How to create a mirror step by step3 min read
Hey there again! So recently I went through all the steps on setting up a public mirror server, and website. The guides were not very user friendly so it took me quite some time, but eventually I got it working.. of course.
Here’s our mirror: https://mirror.hostup.org/
We currently got CentOS, OpenVZ and some other ones avaliable. If you’re a customer of ours I recommend that you switch to these mirrors for the fastest speeds. Eitherway, let’s get to it! Here’s 3 simple steps on setting up a mirror just like ours:
1. What kind of mirrors do you want?
The first step is figuring out what mirrors you want to have. Every mirror has the same installation process so I am going to take the CentOS mirror as an example. It all starts with you requiring to install a webserver and rsync.
To install Apache on a CentOS server run:
yum install httpd
If you’re using a Debian based operating system run:
apt install apache2
After you’ve installed Apache you need to edit your configs so that they support directory listing as well as allowing for .htaccess. On CentOS the configuration files are found in /etc/httpd/conf.d, however on some operating systems they may be in /etc/apache/conf.d.
Paste the following inside the newly created file
<VirtualHost *:80> ServerAdmin firstname.lastname@example.org DocumentRoot "/var/html/www" Options +Indexes ServerName mirror.domain.com ErrorLog "/var/log/httpd/domain.com.error_log" CustomLog "/var/log/httpd/domain.com.access_log" common IndexOptions FancyIndexing NameWidth=* FoldersFirst ScanHTMLTitles DescriptionWidth=* HeaderName HEADER.html ReadmeName README.html Options Indexes SymLinksIfOwnerMatch FollowSymLinks ErrorDocument 404 default </VirtualHost> <Directory /var/html/www> Options Indexes FollowSymLinks AllowOverride All Require all granted </Directory>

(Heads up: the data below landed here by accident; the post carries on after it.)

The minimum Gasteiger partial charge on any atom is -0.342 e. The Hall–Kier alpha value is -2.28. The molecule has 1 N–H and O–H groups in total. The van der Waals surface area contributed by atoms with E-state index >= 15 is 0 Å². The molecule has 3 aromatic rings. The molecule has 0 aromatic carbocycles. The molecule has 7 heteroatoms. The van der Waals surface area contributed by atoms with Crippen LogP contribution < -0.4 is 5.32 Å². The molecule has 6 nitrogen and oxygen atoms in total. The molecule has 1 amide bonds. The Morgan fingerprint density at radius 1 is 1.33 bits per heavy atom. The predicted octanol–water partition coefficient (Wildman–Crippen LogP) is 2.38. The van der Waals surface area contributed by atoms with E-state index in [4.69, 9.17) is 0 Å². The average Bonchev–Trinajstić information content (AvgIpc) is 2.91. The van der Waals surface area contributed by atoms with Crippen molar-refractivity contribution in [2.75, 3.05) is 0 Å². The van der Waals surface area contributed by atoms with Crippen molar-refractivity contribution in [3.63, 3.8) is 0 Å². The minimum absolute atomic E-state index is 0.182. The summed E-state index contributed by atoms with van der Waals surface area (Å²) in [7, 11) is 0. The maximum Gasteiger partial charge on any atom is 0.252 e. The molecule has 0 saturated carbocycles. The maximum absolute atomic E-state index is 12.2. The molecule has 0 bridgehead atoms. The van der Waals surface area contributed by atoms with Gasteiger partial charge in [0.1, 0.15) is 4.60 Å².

Next you should restart your apache for the changes to take effect, but because apache has two different names depending on whether you’re on CentOS or not, the restart command will be different too. If you’re on CentOS run the following:
service httpd restart
Otherwise run the following
service apache restart
2. Sync from another mirror
Okay, once you’ve got your webserver setup and configured you need to sync with another mirror. The tool you need to do this is called rsync, and here’s how you can install it.
For CentOS you need to run the following:
yum install rsync
For Debian/Ubuntu you need to run the following:
apt install rsync
Okay, next up we just need to start syncing. I recommend that you use a screen window to sync because it will take many hours to do this, and if your SSH connection cuts out, the sync will also stop. Just type screen in the terminal to open a new window.
Once you’re in the screen window just type the following command to start syncing:
rsync -av --delete rsync://mirror.cogentco.com/CentOS/ /var/www/centos
- /var/www/centos your webserver directory path plus directory where the files will be stored
- -v verbose mode
3. Keep your mirror updated
Once it has finished syncing it’s important to keep it updated by syncing off other mirrors. The best tool for this is using cron.
Get started by typing the following in your terminal:
Then add a new line and add the following information:
40 */4 * * * rsync -aq --delete rsync://mirror.cogentco.com/CentOS/ /var/www/centos
This will run the following command in quiet mode (-q) so that it doesn’t create huge log files for no reason. It will also run this command every 4 hours.